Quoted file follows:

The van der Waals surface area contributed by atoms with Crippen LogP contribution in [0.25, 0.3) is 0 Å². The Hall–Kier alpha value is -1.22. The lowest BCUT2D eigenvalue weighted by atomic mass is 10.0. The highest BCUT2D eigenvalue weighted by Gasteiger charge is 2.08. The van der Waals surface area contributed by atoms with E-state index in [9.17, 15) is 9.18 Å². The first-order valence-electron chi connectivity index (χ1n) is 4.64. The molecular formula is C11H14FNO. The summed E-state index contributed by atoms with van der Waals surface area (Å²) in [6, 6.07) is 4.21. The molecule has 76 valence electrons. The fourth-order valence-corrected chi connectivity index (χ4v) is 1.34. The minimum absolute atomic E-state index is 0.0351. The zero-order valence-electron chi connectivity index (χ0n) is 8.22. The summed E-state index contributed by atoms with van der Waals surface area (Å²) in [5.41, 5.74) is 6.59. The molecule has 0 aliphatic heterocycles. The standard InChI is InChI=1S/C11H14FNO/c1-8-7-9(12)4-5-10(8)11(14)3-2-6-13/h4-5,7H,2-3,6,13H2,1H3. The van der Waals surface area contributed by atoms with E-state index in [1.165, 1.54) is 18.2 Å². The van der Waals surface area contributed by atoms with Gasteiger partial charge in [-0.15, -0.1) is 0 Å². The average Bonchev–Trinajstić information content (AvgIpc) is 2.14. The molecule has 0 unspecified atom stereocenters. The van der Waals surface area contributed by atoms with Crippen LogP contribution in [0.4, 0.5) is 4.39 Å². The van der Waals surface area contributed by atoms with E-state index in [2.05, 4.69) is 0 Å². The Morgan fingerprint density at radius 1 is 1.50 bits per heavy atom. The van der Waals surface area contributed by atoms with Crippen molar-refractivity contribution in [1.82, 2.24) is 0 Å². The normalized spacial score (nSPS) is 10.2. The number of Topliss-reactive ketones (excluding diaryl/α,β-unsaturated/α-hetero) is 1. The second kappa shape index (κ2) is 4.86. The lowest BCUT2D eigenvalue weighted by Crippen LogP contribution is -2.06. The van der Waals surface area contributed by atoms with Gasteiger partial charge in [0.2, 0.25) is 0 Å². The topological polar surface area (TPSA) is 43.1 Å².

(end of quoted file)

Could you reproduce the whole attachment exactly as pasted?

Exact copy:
The van der Waals surface area contributed by atoms with Crippen LogP contribution in [0.25, 0.3) is 0 Å². The Hall–Kier alpha value is -1.22. The lowest BCUT2D eigenvalue weighted by atomic mass is 10.0. The highest BCUT2D eigenvalue weighted by Gasteiger charge is 2.08. The van der Waals surface area contributed by atoms with E-state index in [9.17, 15) is 9.18 Å². The first-order valence-electron chi connectivity index (χ1n) is 4.64. The molecular formula is C11H14FNO. The summed E-state index contributed by atoms with van der Waals surface area (Å²) in [6, 6.07) is 4.21. The molecule has 76 valence electrons. The fourth-order valence-corrected chi connectivity index (χ4v) is 1.34. The minimum absolute atomic E-state index is 0.0351. The zero-order valence-electron chi connectivity index (χ0n) is 8.22. The summed E-state index contributed by atoms with van der Waals surface area (Å²) in [5.41, 5.74) is 6.59. The molecule has 0 aliphatic heterocycles. The standard InChI is InChI=1S/C11H14FNO/c1-8-7-9(12)4-5-10(8)11(14)3-2-6-13/h4-5,7H,2-3,6,13H2,1H3. The van der Waals surface area contributed by atoms with E-state index in [1.165, 1.54) is 18.2 Å². The van der Waals surface area contributed by atoms with Gasteiger partial charge in [-0.15, -0.1) is 0 Å². The average Bonchev–Trinajstić information content (AvgIpc) is 2.14. The molecule has 0 unspecified atom stereocenters. The van der Waals surface area contributed by atoms with Crippen LogP contribution in [0.4, 0.5) is 4.39 Å². The van der Waals surface area contributed by atoms with E-state index in [2.05, 4.69) is 0 Å². The Morgan fingerprint density at radius 1 is 1.50 bits per heavy atom. The van der Waals surface area contributed by atoms with Crippen molar-refractivity contribution in [1.82, 2.24) is 0 Å². The normalized spacial score (nSPS) is 10.2. The number of Topliss-reactive ketones (excluding diaryl/α,β-unsaturated/α-hetero) is 1. The second kappa shape index (κ2) is 4.86. The lowest BCUT2D eigenvalue weighted by Crippen LogP contribution is -2.06. The van der Waals surface area contributed by atoms with Gasteiger partial charge in [0.2, 0.25) is 0 Å². The topological polar surface area (TPSA) is 43.1 Å².